Gibson House Museum
Return to a home you never knew you missed with a visit to Gibson House, a 19th-century farmhouse hidden between the high rises of North York. Step across the threshold and back in time to the 1850s kitchen. Feel welcomed by the warm aroma of wood smoke and beeswax.
Explore how David Gibson—Scottish immigrant, land surveyor, farmer, politician and rebel—put his mark on a community, a city, and the province.
Gibson House offers visitors an opportunity to taste, smell and touch history in a way that few other museums can. Let your senses come alive in this engaging historical family home.
General admission is free. Some exhibitions and events may carry a separate charge where noted.
Hours of Operation
Wednesday, Thursday, Friday and Sunday: 11 a.m. to 5 p.m.
Saturday: 11 a.m. to 7 p.m.
Free Guided Tours
45 to 60-minute tours are offered Wednesday, Thursday, Friday and Sunday from 11 a.m. to 5 p.m. and Saturday from 11 a.m. to 7 p.m.
COVID-19 Health and Safety Measures
As of March 21, 2022, Ontario has lifted provincial masking provisions for Museums and Heritage Services with the City of Toronto. In addition, the City’s mandatory mask by-law is no longer in effect. The general public is not required to wear a mask but may choose to wear a mask in any settings they wish and will be supported in doing so. Museum visitors are treated with respect and understanding, regardless of their decision to wear a mask.
- Limited free parking (accessible via Gibson House Lane, from southbound Yonge Street only)
- Nearby paid parking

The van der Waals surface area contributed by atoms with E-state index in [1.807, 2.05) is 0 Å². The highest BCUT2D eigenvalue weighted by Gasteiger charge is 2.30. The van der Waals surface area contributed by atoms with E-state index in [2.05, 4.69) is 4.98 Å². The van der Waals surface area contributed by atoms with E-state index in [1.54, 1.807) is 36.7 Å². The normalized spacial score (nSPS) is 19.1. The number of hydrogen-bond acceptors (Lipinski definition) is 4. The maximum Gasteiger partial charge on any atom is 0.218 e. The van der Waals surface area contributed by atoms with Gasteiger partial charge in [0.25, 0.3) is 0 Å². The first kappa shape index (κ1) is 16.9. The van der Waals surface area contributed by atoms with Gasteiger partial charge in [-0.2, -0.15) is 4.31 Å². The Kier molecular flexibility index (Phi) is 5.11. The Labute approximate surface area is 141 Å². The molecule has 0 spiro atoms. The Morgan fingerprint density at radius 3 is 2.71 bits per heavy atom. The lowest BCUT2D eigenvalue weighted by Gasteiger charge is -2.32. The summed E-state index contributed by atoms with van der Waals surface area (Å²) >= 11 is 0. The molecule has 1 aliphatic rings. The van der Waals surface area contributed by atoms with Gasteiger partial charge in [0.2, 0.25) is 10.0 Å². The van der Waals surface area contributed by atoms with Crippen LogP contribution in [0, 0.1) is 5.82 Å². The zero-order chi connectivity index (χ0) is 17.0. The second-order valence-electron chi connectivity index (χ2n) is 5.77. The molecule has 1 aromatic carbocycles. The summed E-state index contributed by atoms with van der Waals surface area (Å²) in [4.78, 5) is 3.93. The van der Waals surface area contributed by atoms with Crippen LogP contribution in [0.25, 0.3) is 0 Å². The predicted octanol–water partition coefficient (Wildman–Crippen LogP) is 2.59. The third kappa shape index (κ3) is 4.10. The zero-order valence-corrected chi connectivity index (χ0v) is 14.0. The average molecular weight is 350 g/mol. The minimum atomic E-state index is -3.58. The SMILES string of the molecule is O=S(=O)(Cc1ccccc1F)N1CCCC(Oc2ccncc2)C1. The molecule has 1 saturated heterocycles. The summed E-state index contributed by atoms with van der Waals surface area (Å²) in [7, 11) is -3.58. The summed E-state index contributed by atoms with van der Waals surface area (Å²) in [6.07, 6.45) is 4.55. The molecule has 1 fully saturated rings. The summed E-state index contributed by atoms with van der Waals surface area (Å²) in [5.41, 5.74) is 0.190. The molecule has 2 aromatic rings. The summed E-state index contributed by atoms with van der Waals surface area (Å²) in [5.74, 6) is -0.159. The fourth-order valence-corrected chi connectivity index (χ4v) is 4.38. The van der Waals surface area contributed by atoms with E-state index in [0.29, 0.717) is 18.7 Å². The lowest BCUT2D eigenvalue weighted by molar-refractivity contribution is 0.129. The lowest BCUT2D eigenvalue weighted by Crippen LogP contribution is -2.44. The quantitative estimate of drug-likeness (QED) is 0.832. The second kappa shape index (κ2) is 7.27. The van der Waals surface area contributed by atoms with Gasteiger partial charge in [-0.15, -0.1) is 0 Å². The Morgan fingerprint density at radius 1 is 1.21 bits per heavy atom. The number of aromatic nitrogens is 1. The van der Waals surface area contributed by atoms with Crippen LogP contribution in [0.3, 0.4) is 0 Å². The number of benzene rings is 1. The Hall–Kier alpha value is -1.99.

- Partial accessibility (second floor in the historic house not accessible; visual guide book provided for tours)
- No food services on site. Fast food and restaurants nearby on Yonge Street
Gibson House Museum is north of the North York Centre subway station. Walk north on the west side of Yonge St. along Park Home Avenue to our new entrance, just west of the new Menkes condominium. For specific TTC route and schedule information call 416-393-4636 (INFO) or visit the TTC website.
Gibson House Museum is a red brick Georgian Revival farmhouse on land acquired and lived on by the Gibson family beginning in 1829. David Gibson and his sons surveyed (measured and mapped) land for settlement as a part of a 19th-Century settler colonial agenda. After the Upper Canada Rebellion of 1837 David was wanted by the government for his participation and the original farmhouse was burned down in retaliation, forcing the Gibsons to flee to the United States. On their return to York County, the Gibsons built this beautiful home and once again became active members of their rural community.